# Showing (branched complex) affine surfaces admit complex affine structures

I am reading the article of Apisa-Bainbridge-Wang on moduli spaces of complex affine structures.

In Definition 2.5 on page 7, they define a (branched complex) affine surface to be a tuple $$(X, P, \chi, \omega)$$ where:

• $$X$$ is a Riemann surface,
• $$P$$ is a tuple of points on $$X$$,
• $$\chi \in H^1(X \setminus P, \mathbb{C}^*)$$ is a character, and
• $$\omega$$ is a meromorphic section of $$L_\chi \otimes \Omega_X$$ without zeros and poles on $$X \setminus P$$. Here $$L_\chi$$ is the holomorphic flat bundle $$(\tilde{X} \times \mathbb{C})/\pi_1(X)$$ where $$\pi_1(X)$$ acts via deck transformations on $$\tilde{X}$$ and $$\chi$$ on $$\mathbb{C}$$, and $$\Omega_X$$ is the cotangent bundle(?).

In the second paragraph on page 8, they remark that this data determines an $$(\text{Aff}(\mathbb{C}), \mathbb{C})$$-structure on $$X \setminus P$$, although I am not sure how to see this.

I imagine the idea is similar to how a tuple $$(X, \omega)$$, where $$\omega$$ is instead a (nonzero) holomorphic 1-form on $$X$$, determines a translation atlas away from the zeros of $$\omega$$. In that situation, we can find natural coordinates in which locally $$\omega = dz$$, from which the fact that the transition functions are translations follows. Is there perhaps an analogous result for the meromorphic sections of $$L_\chi \otimes \Omega_X$$?

Please let me know if I can provide more context or details.

In fact if you don't need to prove that the corresponding affine connection on $$X_0:=X\setminus P$$ is meromorphic on $$X$$, you can just remark that $$\omega$$ pulls back to the universal cover $$\tilde{X}_0$$ as a holomorphic one form $$\tilde{\omega}$$, with the property that $$\gamma^* \tilde{\omega} = \chi(\gamma) \tilde{\omega}$$ for any $$\gamma \in \pi_1(X\setminus P,x_0)$$, with $$\chi(\gamma)\in \mathbb{C}^* = GL_1(\mathbb{C})$$. Since $$X_0$$ is simply connected $$\tilde{\omega}$$ is the differential of $$f:\tilde{X}_0 \longrightarrow \mathbb{C}$$, and the previous property rewrites as $$f(\gamma \tilde{x}) = \chi(\gamma) f(\tilde{x})+b_\gamma$$ for some constant $$b_\gamma \in \mathbb{C}$$, that is $$f$$ is equivariant for the deck transformations and the action of $$\pi_1(X_0)$$ on $$\mathbb{C}$$ corresponding to some representation $$\tilde{\chi}: \pi_1(X_0) \longrightarrow Aff(\mathbb{C})$$ (given by $$\tilde{\chi}(\gamma) = (\chi(\gamma),b_\gamma)$$).

Now you can easily see why a pair $$(f,\tilde{\chi})$$ of a map $$f:\tilde{X}_0\longrightarrow \mathbb{C}$$ (the developpant) and a representation $$\tilde{\chi} :\pi_1(X_0) \longrightarrow Aff(\mathbb{C})$$ such that $$f$$ is equivariant, is equivalent to the data of an atlas on $$X_0$$ whose transitions are actions of elements in $$Aff(\mathbb{C})$$.

Sorry for the delay of my answer.

I think your idea is the translation part of a branched affine structure.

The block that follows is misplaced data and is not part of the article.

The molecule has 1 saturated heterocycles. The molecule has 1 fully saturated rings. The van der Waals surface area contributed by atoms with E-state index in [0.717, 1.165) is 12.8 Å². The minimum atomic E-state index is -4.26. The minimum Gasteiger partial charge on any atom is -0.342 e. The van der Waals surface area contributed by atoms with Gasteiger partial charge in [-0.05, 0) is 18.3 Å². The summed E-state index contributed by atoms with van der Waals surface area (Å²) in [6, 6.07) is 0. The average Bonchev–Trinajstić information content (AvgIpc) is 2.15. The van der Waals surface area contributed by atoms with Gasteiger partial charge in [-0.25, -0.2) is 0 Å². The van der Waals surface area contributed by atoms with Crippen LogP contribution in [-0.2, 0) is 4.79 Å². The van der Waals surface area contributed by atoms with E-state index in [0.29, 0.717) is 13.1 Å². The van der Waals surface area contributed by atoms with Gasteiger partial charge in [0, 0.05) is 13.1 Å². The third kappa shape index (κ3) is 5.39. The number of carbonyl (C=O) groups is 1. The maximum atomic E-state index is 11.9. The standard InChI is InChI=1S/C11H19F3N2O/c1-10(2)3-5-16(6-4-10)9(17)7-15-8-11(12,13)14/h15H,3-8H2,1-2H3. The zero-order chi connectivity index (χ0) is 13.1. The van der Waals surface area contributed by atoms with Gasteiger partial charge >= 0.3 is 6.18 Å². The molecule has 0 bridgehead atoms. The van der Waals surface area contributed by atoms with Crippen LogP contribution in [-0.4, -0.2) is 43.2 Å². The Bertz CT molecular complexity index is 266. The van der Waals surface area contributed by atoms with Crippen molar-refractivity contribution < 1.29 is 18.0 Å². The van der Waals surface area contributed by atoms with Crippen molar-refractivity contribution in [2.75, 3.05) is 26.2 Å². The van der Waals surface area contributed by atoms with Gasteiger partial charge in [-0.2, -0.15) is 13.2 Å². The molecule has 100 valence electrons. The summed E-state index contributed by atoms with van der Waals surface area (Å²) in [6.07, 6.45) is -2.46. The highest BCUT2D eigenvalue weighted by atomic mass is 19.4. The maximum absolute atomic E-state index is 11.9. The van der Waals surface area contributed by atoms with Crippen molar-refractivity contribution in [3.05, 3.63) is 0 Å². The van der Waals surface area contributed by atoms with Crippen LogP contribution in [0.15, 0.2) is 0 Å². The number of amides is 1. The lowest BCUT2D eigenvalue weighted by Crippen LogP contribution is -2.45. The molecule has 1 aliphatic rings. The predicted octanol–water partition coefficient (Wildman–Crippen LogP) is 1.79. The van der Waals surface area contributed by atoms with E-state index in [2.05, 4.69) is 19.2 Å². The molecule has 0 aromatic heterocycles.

In general we can define a meromorphic affine connection on $$(X,P)$$ by two datas :

• a meromorphic principal connection on an a priori abastract $$\mathbb{C}^*$$ bundle $$E\longrightarrow X$$.
• an identification of the corresponding line bundle to meromorphic vector fields on $$X$$. In the non-singular setting, a holomorphic $$\mathbb{C}^*$$-principal bundle $$E\longrightarrow X$$ is isomorphic to $$R^1(X)$$ if and only if there is a one-form $$\tilde{\omega}:TE\longrightarrow E\times \mathbb{C}$$ which is equivariant and "surjective". Indeed this defines canonically an unique isomorphism $$\Psi : E \longrightarrow R^1(X)$$ such that $$\Psi^* \omega_X = \tilde{\omega}$$, where $$\omega_X$$ is the "canonical form" on $$R^1(X)$$. This can be extended to the meromorphic setting : an identification as before is equivalent to the existence of a meromorphic version of $$\tilde{\omega}$$.

I think the $$\omega$$ is the second data here, a "meromorphic solderform". If we let $$p:E\longrightarrow X$$ be the principal bundle of frames of $$L_\chi$$ (if $$\chi \in \check{H}^1(X,\mathbb{C}^*$$), then $$E$$ admits a flat holomorphic principal connection.

Moreover $$\Omega^1_X \otimes L_X$$ is just the quotient $$At(E)/(p_* ker(dp))$$ in the Atiyah's exact sequence, so it is equivalent to an equivariant meromorphic one form $$\tilde{\omega} : TE \longrightarrow E\times \mathbb{C}$$, vanishing on $$ker(dp)$$ ("vertical vector fields") i.e a "meromorphic solderform" on $$E$$.

Now in dimension one, curvature and torsion are zero so it is equivalent to an affine structure on the complément. In think branched requires that this structure extends as a branched map from $$\tilde{X}$$ to $$\mathbb{C}$$, which is ensured by the absence of zeroes of $$\omega$$.

In the article you cite, I think the definition corresponds to a general meromorphic affine connections on $$X$$ with poles at $$P$$, since there is some non-integral residue of the meromorphic connection, so the local system of horizontal sections, i.e the local pullbacks of infinitesimal translations on $$\mathbb{C}$$ through affine charts $$\varphi : U\subset X \longrightarrow \mathbb{C}$$, doesn't extend accross $$P$$. I think however that the assumption on $$\omega$$ (a "meromorphic section" of $$\Omega^1_X\otimes L_\chi$$) means that it extends as a global section of $$\Omega^1_X(*P) \otimes \mathcal{L}_0$$, where $$\mathcal{L}_0$$ is the Deligne's canonical extension of $$L_\chi \otimes \mathcal{O}_{X\setminus P}$$ ($$\mathcal{L}_0$$ is a vector bundle such that sections of $$L_\chi$$ looks like logarithmic functions times a holomorphic section of $$\mathcal{L}_0$$ define in a neighborhood of $$P$$).